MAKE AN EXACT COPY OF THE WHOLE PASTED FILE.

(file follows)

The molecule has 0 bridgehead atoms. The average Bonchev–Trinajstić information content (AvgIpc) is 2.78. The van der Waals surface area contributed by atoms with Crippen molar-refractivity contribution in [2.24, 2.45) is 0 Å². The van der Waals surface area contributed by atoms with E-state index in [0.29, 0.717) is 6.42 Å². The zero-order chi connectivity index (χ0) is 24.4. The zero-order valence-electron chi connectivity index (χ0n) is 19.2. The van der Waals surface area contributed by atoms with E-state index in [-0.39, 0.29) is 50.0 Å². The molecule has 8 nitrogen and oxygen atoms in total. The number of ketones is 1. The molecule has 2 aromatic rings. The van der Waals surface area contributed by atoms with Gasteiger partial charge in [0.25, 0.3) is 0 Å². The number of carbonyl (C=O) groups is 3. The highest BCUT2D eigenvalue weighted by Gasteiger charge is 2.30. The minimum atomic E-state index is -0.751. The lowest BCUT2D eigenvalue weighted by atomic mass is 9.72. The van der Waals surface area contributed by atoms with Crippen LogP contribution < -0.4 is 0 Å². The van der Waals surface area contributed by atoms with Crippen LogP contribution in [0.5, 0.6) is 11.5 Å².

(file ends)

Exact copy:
The molecule has 0 bridgehead atoms. The average Bonchev–Trinajstić information content (AvgIpc) is 2.78. The van der Waals surface area contributed by atoms with Crippen molar-refractivity contribution in [2.24, 2.45) is 0 Å². The van der Waals surface area contributed by atoms with E-state index in [0.29, 0.717) is 6.42 Å². The zero-order chi connectivity index (χ0) is 24.4. The zero-order valence-electron chi connectivity index (χ0n) is 19.2. The van der Waals surface area contributed by atoms with E-state index in [-0.39, 0.29) is 50.0 Å². The molecule has 8 nitrogen and oxygen atoms in total. The number of ketones is 1. The molecule has 2 aromatic rings. The van der Waals surface area contributed by atoms with Gasteiger partial charge in [0.25, 0.3) is 0 Å². The number of carbonyl (C=O) groups is 3. The highest BCUT2D eigenvalue weighted by Gasteiger charge is 2.30. The minimum atomic E-state index is -0.751. The lowest BCUT2D eigenvalue weighted by atomic mass is 9.72. The van der Waals surface area contributed by atoms with Crippen LogP contribution < -0.4 is 0 Å². The van der Waals surface area contributed by atoms with Crippen LogP contribution in [0.5, 0.6) is 11.5 Å².